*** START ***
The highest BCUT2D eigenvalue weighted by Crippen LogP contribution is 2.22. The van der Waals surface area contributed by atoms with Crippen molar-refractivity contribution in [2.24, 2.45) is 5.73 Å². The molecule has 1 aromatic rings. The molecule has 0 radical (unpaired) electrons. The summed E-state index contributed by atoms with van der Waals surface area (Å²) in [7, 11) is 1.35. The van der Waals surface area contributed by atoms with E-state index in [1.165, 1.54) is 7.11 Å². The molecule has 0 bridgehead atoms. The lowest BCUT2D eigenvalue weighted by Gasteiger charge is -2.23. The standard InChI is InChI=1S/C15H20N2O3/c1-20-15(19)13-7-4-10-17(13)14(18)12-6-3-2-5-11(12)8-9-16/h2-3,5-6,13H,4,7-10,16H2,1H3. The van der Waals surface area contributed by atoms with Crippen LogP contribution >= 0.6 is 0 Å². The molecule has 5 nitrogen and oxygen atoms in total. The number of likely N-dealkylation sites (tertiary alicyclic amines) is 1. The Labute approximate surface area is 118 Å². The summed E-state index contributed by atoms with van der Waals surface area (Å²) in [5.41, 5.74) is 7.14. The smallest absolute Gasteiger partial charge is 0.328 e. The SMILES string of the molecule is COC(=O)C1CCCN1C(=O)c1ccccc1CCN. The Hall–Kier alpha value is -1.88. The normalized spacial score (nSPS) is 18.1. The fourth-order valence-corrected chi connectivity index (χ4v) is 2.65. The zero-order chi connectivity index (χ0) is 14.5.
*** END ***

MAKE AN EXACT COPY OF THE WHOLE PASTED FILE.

The highest BCUT2D eigenvalue weighted by Crippen LogP contribution is 2.22. The van der Waals surface area contributed by atoms with Crippen molar-refractivity contribution in [2.24, 2.45) is 5.73 Å². The molecule has 1 aromatic rings. The molecule has 0 radical (unpaired) electrons. The summed E-state index contributed by atoms with van der Waals surface area (Å²) in [7, 11) is 1.35. The van der Waals surface area contributed by atoms with E-state index in [1.165, 1.54) is 7.11 Å². The molecule has 0 bridgehead atoms. The lowest BCUT2D eigenvalue weighted by Gasteiger charge is -2.23. The standard InChI is InChI=1S/C15H20N2O3/c1-20-15(19)13-7-4-10-17(13)14(18)12-6-3-2-5-11(12)8-9-16/h2-3,5-6,13H,4,7-10,16H2,1H3. The van der Waals surface area contributed by atoms with Crippen LogP contribution >= 0.6 is 0 Å². The molecule has 5 nitrogen and oxygen atoms in total. The number of likely N-dealkylation sites (tertiary alicyclic amines) is 1. The Labute approximate surface area is 118 Å². The summed E-state index contributed by atoms with van der Waals surface area (Å²) in [5.41, 5.74) is 7.14. The smallest absolute Gasteiger partial charge is 0.328 e. The SMILES string of the molecule is COC(=O)C1CCCN1C(=O)c1ccccc1CCN. The Hall–Kier alpha value is -1.88. The normalized spacial score (nSPS) is 18.1. The fourth-order valence-corrected chi connectivity index (χ4v) is 2.65. The zero-order chi connectivity index (χ0) is 14.5.